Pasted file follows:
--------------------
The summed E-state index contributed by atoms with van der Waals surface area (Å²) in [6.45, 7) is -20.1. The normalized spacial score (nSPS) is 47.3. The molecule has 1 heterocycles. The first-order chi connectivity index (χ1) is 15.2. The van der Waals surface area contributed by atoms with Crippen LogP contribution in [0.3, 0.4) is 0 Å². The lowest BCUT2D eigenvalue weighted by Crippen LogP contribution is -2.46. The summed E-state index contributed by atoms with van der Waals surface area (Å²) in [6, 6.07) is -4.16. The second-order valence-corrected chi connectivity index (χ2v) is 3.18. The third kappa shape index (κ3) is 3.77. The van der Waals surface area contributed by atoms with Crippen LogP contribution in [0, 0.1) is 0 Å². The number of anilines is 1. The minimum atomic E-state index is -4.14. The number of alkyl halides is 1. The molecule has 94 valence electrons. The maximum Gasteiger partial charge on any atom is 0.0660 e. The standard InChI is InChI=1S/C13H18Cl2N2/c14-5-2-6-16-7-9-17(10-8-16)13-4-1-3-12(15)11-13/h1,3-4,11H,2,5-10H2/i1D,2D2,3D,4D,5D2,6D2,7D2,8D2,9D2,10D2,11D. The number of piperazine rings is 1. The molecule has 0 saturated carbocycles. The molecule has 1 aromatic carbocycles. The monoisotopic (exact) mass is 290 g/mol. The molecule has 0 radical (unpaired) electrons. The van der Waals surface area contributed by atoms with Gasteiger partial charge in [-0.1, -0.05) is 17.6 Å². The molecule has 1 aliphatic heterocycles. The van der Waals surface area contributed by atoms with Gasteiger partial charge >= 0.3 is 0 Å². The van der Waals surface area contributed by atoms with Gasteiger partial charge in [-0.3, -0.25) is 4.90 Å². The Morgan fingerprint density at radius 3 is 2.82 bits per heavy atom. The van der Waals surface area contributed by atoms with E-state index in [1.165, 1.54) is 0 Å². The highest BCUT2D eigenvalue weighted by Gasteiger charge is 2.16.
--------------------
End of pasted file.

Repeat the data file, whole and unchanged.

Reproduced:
The summed E-state index contributed by atoms with van der Waals surface area (Å²) in [6.45, 7) is -20.1. The normalized spacial score (nSPS) is 47.3. The molecule has 1 heterocycles. The first-order chi connectivity index (χ1) is 15.2. The van der Waals surface area contributed by atoms with Crippen LogP contribution in [0.3, 0.4) is 0 Å². The lowest BCUT2D eigenvalue weighted by Crippen LogP contribution is -2.46. The summed E-state index contributed by atoms with van der Waals surface area (Å²) in [6, 6.07) is -4.16. The second-order valence-corrected chi connectivity index (χ2v) is 3.18. The third kappa shape index (κ3) is 3.77. The van der Waals surface area contributed by atoms with Crippen LogP contribution in [0, 0.1) is 0 Å². The number of anilines is 1. The minimum atomic E-state index is -4.14. The number of alkyl halides is 1. The molecule has 94 valence electrons. The maximum Gasteiger partial charge on any atom is 0.0660 e. The standard InChI is InChI=1S/C13H18Cl2N2/c14-5-2-6-16-7-9-17(10-8-16)13-4-1-3-12(15)11-13/h1,3-4,11H,2,5-10H2/i1D,2D2,3D,4D,5D2,6D2,7D2,8D2,9D2,10D2,11D. The number of piperazine rings is 1. The molecule has 0 saturated carbocycles. The molecule has 1 aromatic carbocycles. The monoisotopic (exact) mass is 290 g/mol. The molecule has 0 radical (unpaired) electrons. The van der Waals surface area contributed by atoms with Gasteiger partial charge in [-0.1, -0.05) is 17.6 Å². The molecule has 1 aliphatic heterocycles. The van der Waals surface area contributed by atoms with Gasteiger partial charge >= 0.3 is 0 Å². The van der Waals surface area contributed by atoms with Gasteiger partial charge in [-0.3, -0.25) is 4.90 Å². The Morgan fingerprint density at radius 3 is 2.82 bits per heavy atom. The van der Waals surface area contributed by atoms with E-state index in [1.165, 1.54) is 0 Å². The highest BCUT2D eigenvalue weighted by Gasteiger charge is 2.16.